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Low-carbon fuels standard cited a 2009 legislative priority in Lansing

Aim is to reduce global warming pollution, stimulate state's alternative fuels economy, reduce dependence on foreign oil
One of the Michigan Environmental Council’s legislative priorities for 2009 is the adoption of a low-carbon fuels standard that will help diversify Michigan’s economy, protect the environment and reduce our dependence on fossil fuels from other states and nations.

Such a standard would require fuel providers to increase the amount of reduced carbon fuels they sell. That might include next generation ethanol from agricultural and forestry “wastes” and perennial grasses, or electricity used in “plug-in” or all-electric vehicles. This approach would grow Michigan’s economic ventures into the areas of cellulosic fuels and electric vehicles, which hold the most promise for reducing greenhouse gas emissions and gasoline usage.

The Ecology Center, an Ann Arbor-based MEC member group, is among those at the forefront in developing model low-carbon fuel policies for legislators to consider. The edited press release below is what the Ecology Center said in January after legislators took tentative first steps in that direction:

“The recent signing of 11 bills to advance renewable fuels in Michigan moves the state slightly forward in efforts to become a next generation alternative fuels leader. However, far more needs to be done to ensure that Michigan leads the nation in developing low-carbon, sustainable fuels for the 21st Century.

“These bills are an important first step and represent some of the low-hanging fruit in moving towards advanced, sustainable fuels production,” said Charles Griffith, Ecology Center’s Auto Project Director and a member of the state’s Renewable Fuels Commission. “However, our legislature will need to be far more aggressive and focused on cleaner, low-carbon fuels to truly establish a leadership role for Michigan.”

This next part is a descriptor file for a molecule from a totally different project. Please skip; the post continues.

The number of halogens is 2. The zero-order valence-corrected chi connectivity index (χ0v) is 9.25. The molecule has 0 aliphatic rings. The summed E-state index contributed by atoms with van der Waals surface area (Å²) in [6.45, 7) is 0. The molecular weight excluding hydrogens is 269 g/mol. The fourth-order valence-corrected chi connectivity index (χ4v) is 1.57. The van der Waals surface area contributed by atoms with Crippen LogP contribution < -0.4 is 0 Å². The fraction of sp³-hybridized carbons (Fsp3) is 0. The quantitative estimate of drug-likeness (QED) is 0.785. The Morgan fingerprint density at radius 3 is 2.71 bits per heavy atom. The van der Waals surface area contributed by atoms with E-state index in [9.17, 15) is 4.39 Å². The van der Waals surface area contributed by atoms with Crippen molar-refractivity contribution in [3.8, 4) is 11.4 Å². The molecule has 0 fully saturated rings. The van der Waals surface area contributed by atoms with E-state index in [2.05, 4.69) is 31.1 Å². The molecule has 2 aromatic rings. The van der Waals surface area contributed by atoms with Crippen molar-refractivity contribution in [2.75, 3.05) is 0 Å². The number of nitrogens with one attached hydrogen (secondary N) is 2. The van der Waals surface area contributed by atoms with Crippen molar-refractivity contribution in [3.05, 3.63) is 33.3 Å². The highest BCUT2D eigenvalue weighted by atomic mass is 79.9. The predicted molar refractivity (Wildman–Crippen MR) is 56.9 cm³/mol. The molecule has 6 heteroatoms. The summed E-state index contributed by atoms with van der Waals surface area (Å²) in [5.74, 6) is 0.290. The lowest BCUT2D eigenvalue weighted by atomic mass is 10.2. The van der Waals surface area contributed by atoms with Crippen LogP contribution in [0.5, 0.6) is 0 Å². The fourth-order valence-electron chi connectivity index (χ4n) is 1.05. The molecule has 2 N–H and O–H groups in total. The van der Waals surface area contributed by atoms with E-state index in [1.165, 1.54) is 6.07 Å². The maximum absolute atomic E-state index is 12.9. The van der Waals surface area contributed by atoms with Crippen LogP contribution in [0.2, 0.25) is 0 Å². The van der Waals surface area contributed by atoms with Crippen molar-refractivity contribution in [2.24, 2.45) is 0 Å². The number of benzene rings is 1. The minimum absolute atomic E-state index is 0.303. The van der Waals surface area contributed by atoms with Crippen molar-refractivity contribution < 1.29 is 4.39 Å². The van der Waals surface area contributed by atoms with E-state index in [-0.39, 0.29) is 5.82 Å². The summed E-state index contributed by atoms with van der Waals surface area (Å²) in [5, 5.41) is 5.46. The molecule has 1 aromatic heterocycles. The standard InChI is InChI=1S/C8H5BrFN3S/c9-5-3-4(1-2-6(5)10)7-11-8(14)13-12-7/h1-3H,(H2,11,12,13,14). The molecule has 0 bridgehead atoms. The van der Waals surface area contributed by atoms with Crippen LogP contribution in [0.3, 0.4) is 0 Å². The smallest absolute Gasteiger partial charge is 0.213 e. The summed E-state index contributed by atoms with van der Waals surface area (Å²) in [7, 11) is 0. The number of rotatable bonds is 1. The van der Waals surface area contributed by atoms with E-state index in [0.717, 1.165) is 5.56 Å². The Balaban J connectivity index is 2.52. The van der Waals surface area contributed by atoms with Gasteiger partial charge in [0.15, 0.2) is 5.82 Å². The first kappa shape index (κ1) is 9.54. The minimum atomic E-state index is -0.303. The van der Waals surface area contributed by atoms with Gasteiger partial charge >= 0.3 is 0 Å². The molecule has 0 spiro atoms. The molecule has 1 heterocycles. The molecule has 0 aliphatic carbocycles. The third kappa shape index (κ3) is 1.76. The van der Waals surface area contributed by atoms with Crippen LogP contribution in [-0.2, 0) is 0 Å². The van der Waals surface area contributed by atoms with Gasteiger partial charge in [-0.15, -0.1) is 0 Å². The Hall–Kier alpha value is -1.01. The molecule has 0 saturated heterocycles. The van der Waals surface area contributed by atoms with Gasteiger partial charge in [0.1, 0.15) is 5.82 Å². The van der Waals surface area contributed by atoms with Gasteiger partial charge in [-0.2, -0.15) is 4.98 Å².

The 11 bills implement several recommendations of the Renewable Fuels Commission, including: creating tax incentives for machinery to harvest biomass and to convert fuel pumps to biofuels (PA 314, 332, 334 & 335), establishing tax-free renaissance zones for cellulosic ethanol plants (PA 329), providing basic alternative fuels funding mechanisms, standards and promotional materials (PA 321, 322, 313, 320 & 330). PA 333 extends the life and expands the scope of the Renewable Fuels Commission.

“Given the increasing urgency of addressing global warming and energy independence as well as the intense backlash from traditional corn-based ethanol, Michigan has a unique opportunity to be an innovative, job-creating leader in clean, low-carbon fuels,” said Ecology Center Policy Director Mike Shriberg. “These bills may be helpful, but are far too limited in scope and direction to provide the push needed for Michigan to rise above other states and countries.”

The Ecology Center also strongly supports measures to ensure environmental performance in the production and use of renewable fuels. Such measures are essential for ensuring public benefits, such as biodiversity, soil and water conservation, and clean air. For example, the state should establish standards that forbid production of bio-energy crops on environmentally sensitive lands or the conversion of natural ecosystems that protect biodiversity and capture CO2.

“Energy from renewable and low-carbon fuels will be a key to both environmental sustainability and economic prosperity for Michigan and the country,” said Griffith. “However, the kinds of feedstocks used, and the technologies employed to extract the energy embodied in those fuels, is critical to Michigan’s ability to address global warming, a lagging economy and our environmental quality. Michigan needs to take bold steps to become more energy independent while making major strides to reduce our carbon footprint.”
RELATED TOPICS: climate change, renewable energy
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